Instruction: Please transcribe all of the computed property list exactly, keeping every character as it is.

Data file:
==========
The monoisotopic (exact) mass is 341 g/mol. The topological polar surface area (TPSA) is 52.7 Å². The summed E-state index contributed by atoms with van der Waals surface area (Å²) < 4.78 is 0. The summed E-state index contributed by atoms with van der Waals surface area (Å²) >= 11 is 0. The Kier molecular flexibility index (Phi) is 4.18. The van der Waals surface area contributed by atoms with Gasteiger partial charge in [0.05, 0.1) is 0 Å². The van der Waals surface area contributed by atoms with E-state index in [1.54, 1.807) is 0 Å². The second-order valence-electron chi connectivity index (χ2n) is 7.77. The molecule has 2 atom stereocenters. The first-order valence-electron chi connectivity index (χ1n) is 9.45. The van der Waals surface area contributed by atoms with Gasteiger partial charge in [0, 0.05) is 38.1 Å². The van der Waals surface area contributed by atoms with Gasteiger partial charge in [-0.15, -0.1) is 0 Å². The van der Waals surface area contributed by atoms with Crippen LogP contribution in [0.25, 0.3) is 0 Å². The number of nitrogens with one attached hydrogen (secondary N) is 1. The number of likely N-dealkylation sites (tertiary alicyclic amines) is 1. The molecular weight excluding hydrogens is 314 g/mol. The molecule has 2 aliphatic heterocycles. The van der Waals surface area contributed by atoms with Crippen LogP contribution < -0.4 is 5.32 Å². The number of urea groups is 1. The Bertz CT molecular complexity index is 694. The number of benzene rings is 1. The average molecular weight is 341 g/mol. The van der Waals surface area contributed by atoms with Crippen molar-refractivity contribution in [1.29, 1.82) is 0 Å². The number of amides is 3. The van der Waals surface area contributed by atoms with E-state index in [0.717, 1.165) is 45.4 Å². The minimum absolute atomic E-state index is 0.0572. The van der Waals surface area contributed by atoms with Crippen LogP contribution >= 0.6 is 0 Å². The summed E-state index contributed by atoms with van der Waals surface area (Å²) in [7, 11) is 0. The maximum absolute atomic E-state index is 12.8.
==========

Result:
The monoisotopic (exact) mass is 341 g/mol. The topological polar surface area (TPSA) is 52.7 Å². The summed E-state index contributed by atoms with van der Waals surface area (Å²) < 4.78 is 0. The summed E-state index contributed by atoms with van der Waals surface area (Å²) >= 11 is 0. The Kier molecular flexibility index (Phi) is 4.18. The van der Waals surface area contributed by atoms with Gasteiger partial charge in [0.05, 0.1) is 0 Å². The van der Waals surface area contributed by atoms with E-state index in [1.54, 1.807) is 0 Å². The second-order valence-electron chi connectivity index (χ2n) is 7.77. The molecule has 2 atom stereocenters. The first-order valence-electron chi connectivity index (χ1n) is 9.45. The van der Waals surface area contributed by atoms with Gasteiger partial charge in [0, 0.05) is 38.1 Å². The van der Waals surface area contributed by atoms with Gasteiger partial charge in [-0.15, -0.1) is 0 Å². The van der Waals surface area contributed by atoms with Crippen LogP contribution in [0.25, 0.3) is 0 Å². The number of nitrogens with one attached hydrogen (secondary N) is 1. The number of likely N-dealkylation sites (tertiary alicyclic amines) is 1. The molecular weight excluding hydrogens is 314 g/mol. The molecule has 2 aliphatic heterocycles. The van der Waals surface area contributed by atoms with Crippen LogP contribution < -0.4 is 5.32 Å². The number of urea groups is 1. The Bertz CT molecular complexity index is 694. The number of benzene rings is 1. The average molecular weight is 341 g/mol. The van der Waals surface area contributed by atoms with Crippen molar-refractivity contribution in [1.29, 1.82) is 0 Å². The number of amides is 3. The van der Waals surface area contributed by atoms with E-state index in [0.717, 1.165) is 45.4 Å². The minimum absolute atomic E-state index is 0.0572. The van der Waals surface area contributed by atoms with Crippen LogP contribution >= 0.6 is 0 Å². The summed E-state index contributed by atoms with van der Waals surface area (Å²) in [7, 11) is 0. The maximum absolute atomic E-state index is 12.8.